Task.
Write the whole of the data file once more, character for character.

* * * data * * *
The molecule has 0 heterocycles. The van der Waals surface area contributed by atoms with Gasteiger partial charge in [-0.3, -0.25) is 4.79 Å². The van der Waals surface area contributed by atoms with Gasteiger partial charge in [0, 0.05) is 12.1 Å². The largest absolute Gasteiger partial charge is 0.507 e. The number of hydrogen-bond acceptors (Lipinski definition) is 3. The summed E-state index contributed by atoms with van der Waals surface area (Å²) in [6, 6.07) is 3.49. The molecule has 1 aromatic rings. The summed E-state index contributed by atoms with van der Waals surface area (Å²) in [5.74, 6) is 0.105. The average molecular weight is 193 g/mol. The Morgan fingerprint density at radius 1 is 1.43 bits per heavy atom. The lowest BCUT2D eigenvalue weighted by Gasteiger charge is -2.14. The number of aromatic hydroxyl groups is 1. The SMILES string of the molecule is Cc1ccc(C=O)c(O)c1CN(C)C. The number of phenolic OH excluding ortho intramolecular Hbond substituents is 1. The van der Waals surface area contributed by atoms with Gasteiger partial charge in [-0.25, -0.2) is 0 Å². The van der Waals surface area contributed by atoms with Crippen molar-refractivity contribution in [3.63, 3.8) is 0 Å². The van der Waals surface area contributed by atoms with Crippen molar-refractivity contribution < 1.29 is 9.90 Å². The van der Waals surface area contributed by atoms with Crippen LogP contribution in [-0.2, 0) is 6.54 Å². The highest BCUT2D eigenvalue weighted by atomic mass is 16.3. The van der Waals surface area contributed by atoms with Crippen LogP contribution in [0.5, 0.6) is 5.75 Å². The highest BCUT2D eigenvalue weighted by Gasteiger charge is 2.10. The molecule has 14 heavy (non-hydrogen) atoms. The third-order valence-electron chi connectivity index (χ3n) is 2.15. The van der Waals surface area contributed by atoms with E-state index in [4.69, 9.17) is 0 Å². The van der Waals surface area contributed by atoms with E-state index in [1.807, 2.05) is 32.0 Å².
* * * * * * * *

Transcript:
The molecule has 0 heterocycles. The van der Waals surface area contributed by atoms with Gasteiger partial charge in [-0.3, -0.25) is 4.79 Å². The van der Waals surface area contributed by atoms with Gasteiger partial charge in [0, 0.05) is 12.1 Å². The largest absolute Gasteiger partial charge is 0.507 e. The number of hydrogen-bond acceptors (Lipinski definition) is 3. The summed E-state index contributed by atoms with van der Waals surface area (Å²) in [6, 6.07) is 3.49. The molecule has 1 aromatic rings. The summed E-state index contributed by atoms with van der Waals surface area (Å²) in [5.74, 6) is 0.105. The average molecular weight is 193 g/mol. The Morgan fingerprint density at radius 1 is 1.43 bits per heavy atom. The lowest BCUT2D eigenvalue weighted by Gasteiger charge is -2.14. The number of aromatic hydroxyl groups is 1. The SMILES string of the molecule is Cc1ccc(C=O)c(O)c1CN(C)C. The number of phenolic OH excluding ortho intramolecular Hbond substituents is 1. The van der Waals surface area contributed by atoms with Gasteiger partial charge in [-0.25, -0.2) is 0 Å². The van der Waals surface area contributed by atoms with Crippen molar-refractivity contribution in [3.63, 3.8) is 0 Å². The van der Waals surface area contributed by atoms with Crippen molar-refractivity contribution < 1.29 is 9.90 Å². The van der Waals surface area contributed by atoms with Crippen LogP contribution in [-0.2, 0) is 6.54 Å². The highest BCUT2D eigenvalue weighted by atomic mass is 16.3. The van der Waals surface area contributed by atoms with Crippen LogP contribution in [0.5, 0.6) is 5.75 Å². The highest BCUT2D eigenvalue weighted by Gasteiger charge is 2.10. The molecule has 14 heavy (non-hydrogen) atoms. The third-order valence-electron chi connectivity index (χ3n) is 2.15. The van der Waals surface area contributed by atoms with E-state index in [4.69, 9.17) is 0 Å². The van der Waals surface area contributed by atoms with E-state index in [1.807, 2.05) is 32.0 Å².